The only true wisdom is in knowing you know nothing. ― Socrates.
Socrates was an ancient Greek philosopher, one of the three greatest figures of the ancient period of Western philosophy (the others were Plato and Aristotle), who lived in Athens in the 5th century BCE. He was the first Greek philosopher to seriously explore questions of ethics.
Here is famous Socrates quotes collection
1. The unexamined life is not worth living. ― Socrates
2. The secret of happiness, you see, is not found in seeking more, but in developing the capacity to enjoy less. ― Socrates
3. I cannot teach anybody anything. I can only make them think. ― Socrates
4. There is only one good, knowledge, and one evil, ignorance. ― Socrates
5. Strong minds discuss ideas, average minds discuss events, weak minds discuss people. ― Socrates
6. No man has the right to be an amateur in the matter of physical training. It is a shame for a man to grow old without seeing the beauty and strength of which his body is capable.
7. Be kind, for everyone you meet is fighting a hard battle. ― Socrates
8. Wonder is the beginning of wisdom. ― Socrates
9. If you don’t get what you want, you suffer; if you get what you don’t want, you suffer; even when you get exactly what you want,
you still suffer because you can’t hold on to it forever.
Your mind is your predicament. It wants to be free of change.
Free of pain, free of the obligations of life and death. But change is law and no amount of pretending will alter that reality. ― Socrates
10. To find yourself, think for yourself. ― Socrates
11. Education is the kindling of a flame, not the filling of a vessel. ― Socrates
12. By all means marry; if you get a good wife, you’ll become happy; if you get a bad one, you’ll become a philosopher. ― Socrates
13. He who is not contented with what he has, would not be contented with what he would like to have. ― Socrates
14. Be slow to fall into friendship, but when you are in, continue firm and constant. ― Socrates
15. Sometimes you put walls up not to keep people out, but to see who cares enough to break them down. ― Socrates
16. Let him who would move the world first move himself. ― Socrates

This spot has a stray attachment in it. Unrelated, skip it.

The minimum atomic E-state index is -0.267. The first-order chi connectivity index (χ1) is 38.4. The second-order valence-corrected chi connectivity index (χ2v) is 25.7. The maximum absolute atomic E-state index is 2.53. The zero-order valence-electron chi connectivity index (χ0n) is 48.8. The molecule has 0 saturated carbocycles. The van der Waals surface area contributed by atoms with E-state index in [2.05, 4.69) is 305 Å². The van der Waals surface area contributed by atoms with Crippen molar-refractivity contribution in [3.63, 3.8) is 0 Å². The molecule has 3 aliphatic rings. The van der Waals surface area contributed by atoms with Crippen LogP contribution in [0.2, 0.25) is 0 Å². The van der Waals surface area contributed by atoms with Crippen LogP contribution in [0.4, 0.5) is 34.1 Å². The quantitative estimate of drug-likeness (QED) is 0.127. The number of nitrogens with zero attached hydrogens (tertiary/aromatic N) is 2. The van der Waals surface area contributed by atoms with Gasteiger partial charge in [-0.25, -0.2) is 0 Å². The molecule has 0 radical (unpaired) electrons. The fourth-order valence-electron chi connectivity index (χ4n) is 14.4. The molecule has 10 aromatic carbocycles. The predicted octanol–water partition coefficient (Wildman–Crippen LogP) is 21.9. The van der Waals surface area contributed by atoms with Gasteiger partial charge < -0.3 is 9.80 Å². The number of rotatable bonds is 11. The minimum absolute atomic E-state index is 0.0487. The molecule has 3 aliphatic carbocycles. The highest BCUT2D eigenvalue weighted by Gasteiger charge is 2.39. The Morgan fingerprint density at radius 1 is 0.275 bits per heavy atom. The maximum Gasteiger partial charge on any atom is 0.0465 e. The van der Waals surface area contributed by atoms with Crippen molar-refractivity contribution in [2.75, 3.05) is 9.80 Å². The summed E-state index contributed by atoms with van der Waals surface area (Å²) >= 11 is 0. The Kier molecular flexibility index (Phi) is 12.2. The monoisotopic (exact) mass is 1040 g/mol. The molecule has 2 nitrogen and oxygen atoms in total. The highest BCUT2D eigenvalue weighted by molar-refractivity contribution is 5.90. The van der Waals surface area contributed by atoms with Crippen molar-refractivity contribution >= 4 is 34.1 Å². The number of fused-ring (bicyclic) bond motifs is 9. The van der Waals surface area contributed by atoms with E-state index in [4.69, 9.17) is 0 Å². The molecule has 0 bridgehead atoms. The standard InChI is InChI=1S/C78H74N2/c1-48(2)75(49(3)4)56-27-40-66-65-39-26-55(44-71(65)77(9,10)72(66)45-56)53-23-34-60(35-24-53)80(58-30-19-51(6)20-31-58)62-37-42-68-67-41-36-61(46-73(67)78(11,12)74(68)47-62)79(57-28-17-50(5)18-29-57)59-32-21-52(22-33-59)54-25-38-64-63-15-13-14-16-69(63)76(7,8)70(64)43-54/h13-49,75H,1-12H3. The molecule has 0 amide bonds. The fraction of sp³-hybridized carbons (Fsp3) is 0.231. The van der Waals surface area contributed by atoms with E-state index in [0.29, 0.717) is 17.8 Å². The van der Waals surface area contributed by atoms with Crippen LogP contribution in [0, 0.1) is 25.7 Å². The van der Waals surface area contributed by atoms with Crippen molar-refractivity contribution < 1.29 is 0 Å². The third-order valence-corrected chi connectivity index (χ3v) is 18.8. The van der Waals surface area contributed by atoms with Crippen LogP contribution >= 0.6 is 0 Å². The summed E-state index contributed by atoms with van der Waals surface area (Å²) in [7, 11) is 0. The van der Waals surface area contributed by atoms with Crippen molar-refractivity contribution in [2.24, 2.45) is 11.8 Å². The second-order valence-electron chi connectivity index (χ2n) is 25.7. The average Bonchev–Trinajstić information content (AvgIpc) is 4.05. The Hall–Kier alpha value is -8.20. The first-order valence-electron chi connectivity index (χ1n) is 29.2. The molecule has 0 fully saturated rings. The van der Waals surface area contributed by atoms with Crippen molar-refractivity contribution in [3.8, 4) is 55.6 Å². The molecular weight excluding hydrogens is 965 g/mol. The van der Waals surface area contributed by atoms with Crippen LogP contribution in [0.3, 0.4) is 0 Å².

17. Death may be the greatest of all human blessings. ― Socrates
18. The hour of departure has arrived, and we go our separate ways, I to die, and you to live.
Which of these two is better only God knows. ― Socrates
19. Employ your time in improving yourself by other men’s writings so that you shall come easily by what others have labored hard for. ― Socrates
20. The children now love luxury; they have bad manners, contempt for authority; they show disrespect for elders and love chatter in place of exercise. Children are now tyrants, not the servants of their households.
They no longer rise when elders enter the room. They contradict their parents, chatter before company, gobble up dainties at the table, cross their legs, and tyrannize their teachers. ― Socrates
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21. I examined the poets, and I look on them as people whose talent overawes both themselves and others, people who present themselves as wise men and are taken as such, when they are nothing of the sort.
From poets, I moved to artists. No one was more ignorant about the arts than I; no one was more convinced that artists possessed really beautiful secrets. However,
I noticed that their condition was no better than that of the poets and that both of them have the same misconceptions.
Because the most skillful among them excel in their specialty, they look upon themselves as the wisest of men. In my eyes, this presumption completely tarnished their knowledge.
As a result, putting myself in the place of the oracle and asking myself what I would prefer to be what I was or what they were, to know what they have learned or to know that I know nothing.
I replied to myself and to the god: I wish to remain who I am.
We do not know neither the sophists, nor the orators, nor the artists, nor I what the True, the Good, and the Beautiful are.
But there is this difference between us: although these people know nothing, they all believe they know something; whereas,
I, if I know nothing, at least have no doubts about it. As a result, all this superiority in wisdom which the oracle has attributed to me reduces itself to the single point that I am strongly convinced that I am ignorant of what I do not know. ― Socrates